Watch out for medical marijuana investment scams

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Medical marijuana industry draws interest, and caution abounds

What’s that old saw about making sure something passes the smell test before putting your money on the line? So if you sense a little odd aroma around a text or e-mail that touts the next hot stock, make sure to hold onto your checkbook.

That’s right, the Financial Industry Regulatory Authority issued a warning to investors about marijuana stock scams.

I suppose if people think they can make fast cash on gold or oil wells or cybersecurity or clean energy or mineral exploration interests in Outer Mongolia, well, why shouldn’t folks smile at the idea of a making a quick buck by getting deep into weed?

“There are scammers out there that will change their pitches on a dime to cash in on new trends,” said Gerri Walsh, senior vice president for FINRA investor education in Washington, D.C. “The pitches change with the news cycle, honestly.”

FINRA issued a general warning but would not give specific company names or suspected scammers. The agency did tell me none of the suspected scammers were specifically believed to be based in Michigan.

Michigan voters passed a medical marijuana access law in 2008 by ballot initiative and has been defining the exact rules the past several years. In short, anyone with a “qualifying debilitating medical condition” can get a card from the state and use marijuana without breaking the law. But there are no weed stores approved, yet, and so you have to grow it yourself or get it from a few state-certified caregivers who can grow for small groups of people.

With the new law in place, everyday investors need to realize that the con artists are out there pitching potentially fraudulent marijuana-related companies, Walsh said. That’s likely the case because medical marijuana is legal in many states, and we’re hearing more about such businesses in general.

FINRA, the largest non-governmental regulator of securities firms, put out its alert after monitoring message boards and other spots online for anyone hyping the next big thing to pop for investors.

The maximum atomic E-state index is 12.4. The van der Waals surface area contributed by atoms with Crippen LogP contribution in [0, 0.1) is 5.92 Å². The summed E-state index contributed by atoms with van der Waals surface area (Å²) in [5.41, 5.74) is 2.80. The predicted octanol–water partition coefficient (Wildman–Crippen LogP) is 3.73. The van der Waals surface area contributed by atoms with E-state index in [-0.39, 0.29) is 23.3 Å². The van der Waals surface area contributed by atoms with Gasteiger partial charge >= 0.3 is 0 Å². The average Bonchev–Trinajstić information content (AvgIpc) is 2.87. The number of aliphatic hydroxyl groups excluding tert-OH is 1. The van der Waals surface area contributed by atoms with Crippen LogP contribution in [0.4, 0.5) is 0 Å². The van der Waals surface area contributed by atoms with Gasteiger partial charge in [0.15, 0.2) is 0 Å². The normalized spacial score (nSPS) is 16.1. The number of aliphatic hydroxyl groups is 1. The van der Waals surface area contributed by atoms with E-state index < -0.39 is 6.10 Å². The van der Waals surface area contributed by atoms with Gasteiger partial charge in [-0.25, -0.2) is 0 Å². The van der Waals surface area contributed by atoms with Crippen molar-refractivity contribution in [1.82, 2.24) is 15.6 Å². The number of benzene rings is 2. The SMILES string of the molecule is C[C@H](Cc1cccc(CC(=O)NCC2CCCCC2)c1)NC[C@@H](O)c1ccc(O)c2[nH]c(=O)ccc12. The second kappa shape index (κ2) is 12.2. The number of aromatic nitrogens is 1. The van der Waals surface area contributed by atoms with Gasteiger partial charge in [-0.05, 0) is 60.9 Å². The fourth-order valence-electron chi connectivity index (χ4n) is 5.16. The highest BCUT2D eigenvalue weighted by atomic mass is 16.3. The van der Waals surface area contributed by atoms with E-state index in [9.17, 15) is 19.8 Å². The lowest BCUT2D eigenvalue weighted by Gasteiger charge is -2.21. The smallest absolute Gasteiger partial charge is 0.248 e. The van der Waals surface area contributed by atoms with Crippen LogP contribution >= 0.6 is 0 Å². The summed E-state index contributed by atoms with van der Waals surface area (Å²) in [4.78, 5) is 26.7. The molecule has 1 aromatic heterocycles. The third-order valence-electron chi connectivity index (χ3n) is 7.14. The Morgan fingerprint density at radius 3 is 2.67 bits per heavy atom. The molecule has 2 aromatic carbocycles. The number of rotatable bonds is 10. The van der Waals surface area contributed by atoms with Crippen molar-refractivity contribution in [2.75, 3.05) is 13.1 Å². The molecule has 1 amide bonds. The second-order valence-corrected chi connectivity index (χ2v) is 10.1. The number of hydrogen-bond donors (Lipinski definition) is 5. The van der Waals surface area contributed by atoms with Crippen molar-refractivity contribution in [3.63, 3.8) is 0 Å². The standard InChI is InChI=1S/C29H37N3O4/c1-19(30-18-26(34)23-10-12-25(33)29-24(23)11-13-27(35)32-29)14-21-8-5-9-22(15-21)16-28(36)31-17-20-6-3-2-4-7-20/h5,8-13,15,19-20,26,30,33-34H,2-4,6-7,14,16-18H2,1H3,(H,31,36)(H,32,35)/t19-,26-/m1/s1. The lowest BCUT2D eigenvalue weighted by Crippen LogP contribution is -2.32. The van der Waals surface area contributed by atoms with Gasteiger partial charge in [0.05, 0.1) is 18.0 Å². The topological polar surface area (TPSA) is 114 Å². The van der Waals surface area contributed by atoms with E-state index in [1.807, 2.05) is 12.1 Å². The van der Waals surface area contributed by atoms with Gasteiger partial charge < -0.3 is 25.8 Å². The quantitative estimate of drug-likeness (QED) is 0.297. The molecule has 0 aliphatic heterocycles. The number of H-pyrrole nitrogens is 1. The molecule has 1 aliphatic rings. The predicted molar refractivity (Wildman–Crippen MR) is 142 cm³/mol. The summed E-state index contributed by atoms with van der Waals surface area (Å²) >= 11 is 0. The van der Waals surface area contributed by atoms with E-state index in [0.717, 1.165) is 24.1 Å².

One company that moved into the medical cannabis space, according to FINRA, issued more than 30 news releases just in the first half of 2013. And no surprise, the releases put a rose-colored high on all sorts of financial prospects.

But the company’s balance sheet showed only losses, and the company stated elsewhere that it was only beginning to formulate a business plan.

“Sometimes, the press releases don’t match up to the filing that are readily available through the Security and Exchange Commission’s EDGAR system,” Walsh said.

Here’s a thought, if a stock is really “poised to light up the charts,” why is somebody sending you an e-mail to share this so-called discovery with you?

Many times these hot stock tips may involve a “thinly-traded” stock that is held by someone else. If new investors buy the pitch and quickly drive up the price of that limited amount of stock, the scammers can make a quick profit by selling out at the peak of the frenzy.

Another issue: Is the CEO a convict or behind bars?

Did you ever think of trying to go online to check criminal records? FINRA’s alert noted that it may be wise to check the Federal Bureau of Prisons Inmate Locator to figure out who is pitching this deal. The locator can determine whether the person sending the solicitation has served time in federal prison. Michigan has an offender tracking system, too.

FINRA suggests searching names of key corporate officials or major stakeholders, as well as the company itself.

The CEO of one thinly-traded, yet heavily touted company that purports to be in the medical marijuana business spent nine years in prison for operating one of the largest drug smuggling operations in U.S. history, FINRA noted.

The former CEO of another similar company had been indicted for his role in a multimillion dollar mortgage-based Ponzi scheme.

“With fraud generally, we see people getting caught up in the moment,” Walsh said. “Fraudsters are elaborate experts when it comes to persuasion.”

Contact Susan Tompor: 313-222-8876 or [email protected]. Follow her on Twitter @Tompor.

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